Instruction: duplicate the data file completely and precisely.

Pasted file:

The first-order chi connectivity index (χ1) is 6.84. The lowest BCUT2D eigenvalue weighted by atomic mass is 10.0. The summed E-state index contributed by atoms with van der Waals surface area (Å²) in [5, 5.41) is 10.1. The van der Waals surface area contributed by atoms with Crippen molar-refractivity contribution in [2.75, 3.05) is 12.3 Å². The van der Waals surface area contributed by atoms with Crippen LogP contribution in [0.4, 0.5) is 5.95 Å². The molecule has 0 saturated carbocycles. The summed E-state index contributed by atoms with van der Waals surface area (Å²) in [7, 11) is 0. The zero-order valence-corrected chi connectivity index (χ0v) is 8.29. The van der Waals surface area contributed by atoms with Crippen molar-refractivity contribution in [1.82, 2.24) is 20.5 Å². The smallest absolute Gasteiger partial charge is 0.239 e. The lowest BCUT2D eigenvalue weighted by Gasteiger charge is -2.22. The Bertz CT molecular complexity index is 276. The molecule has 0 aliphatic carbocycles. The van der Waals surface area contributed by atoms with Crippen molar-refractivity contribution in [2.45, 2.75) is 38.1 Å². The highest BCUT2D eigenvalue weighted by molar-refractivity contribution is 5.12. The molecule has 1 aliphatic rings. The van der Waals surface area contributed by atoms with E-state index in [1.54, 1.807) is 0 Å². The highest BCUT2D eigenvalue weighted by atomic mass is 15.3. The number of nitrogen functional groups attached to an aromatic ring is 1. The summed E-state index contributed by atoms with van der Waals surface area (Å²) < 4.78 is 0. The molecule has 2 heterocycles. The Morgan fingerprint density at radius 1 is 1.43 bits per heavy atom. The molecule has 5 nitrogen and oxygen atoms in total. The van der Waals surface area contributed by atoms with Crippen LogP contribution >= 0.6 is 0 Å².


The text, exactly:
The first-order chi connectivity index (χ1) is 6.84. The lowest BCUT2D eigenvalue weighted by atomic mass is 10.0. The summed E-state index contributed by atoms with van der Waals surface area (Å²) in [5, 5.41) is 10.1. The van der Waals surface area contributed by atoms with Crippen molar-refractivity contribution in [2.75, 3.05) is 12.3 Å². The van der Waals surface area contributed by atoms with Crippen LogP contribution in [0.4, 0.5) is 5.95 Å². The molecule has 0 saturated carbocycles. The summed E-state index contributed by atoms with van der Waals surface area (Å²) in [7, 11) is 0. The zero-order valence-corrected chi connectivity index (χ0v) is 8.29. The van der Waals surface area contributed by atoms with Crippen molar-refractivity contribution in [1.82, 2.24) is 20.5 Å². The smallest absolute Gasteiger partial charge is 0.239 e. The lowest BCUT2D eigenvalue weighted by Gasteiger charge is -2.22. The Bertz CT molecular complexity index is 276. The molecule has 0 aliphatic carbocycles. The van der Waals surface area contributed by atoms with Crippen molar-refractivity contribution in [2.45, 2.75) is 38.1 Å². The highest BCUT2D eigenvalue weighted by molar-refractivity contribution is 5.12. The molecule has 1 aliphatic rings. The van der Waals surface area contributed by atoms with E-state index in [1.54, 1.807) is 0 Å². The highest BCUT2D eigenvalue weighted by atomic mass is 15.3. The number of nitrogen functional groups attached to an aromatic ring is 1. The summed E-state index contributed by atoms with van der Waals surface area (Å²) < 4.78 is 0. The molecule has 2 heterocycles. The Morgan fingerprint density at radius 1 is 1.43 bits per heavy atom. The molecule has 5 nitrogen and oxygen atoms in total. The van der Waals surface area contributed by atoms with Crippen LogP contribution >= 0.6 is 0 Å².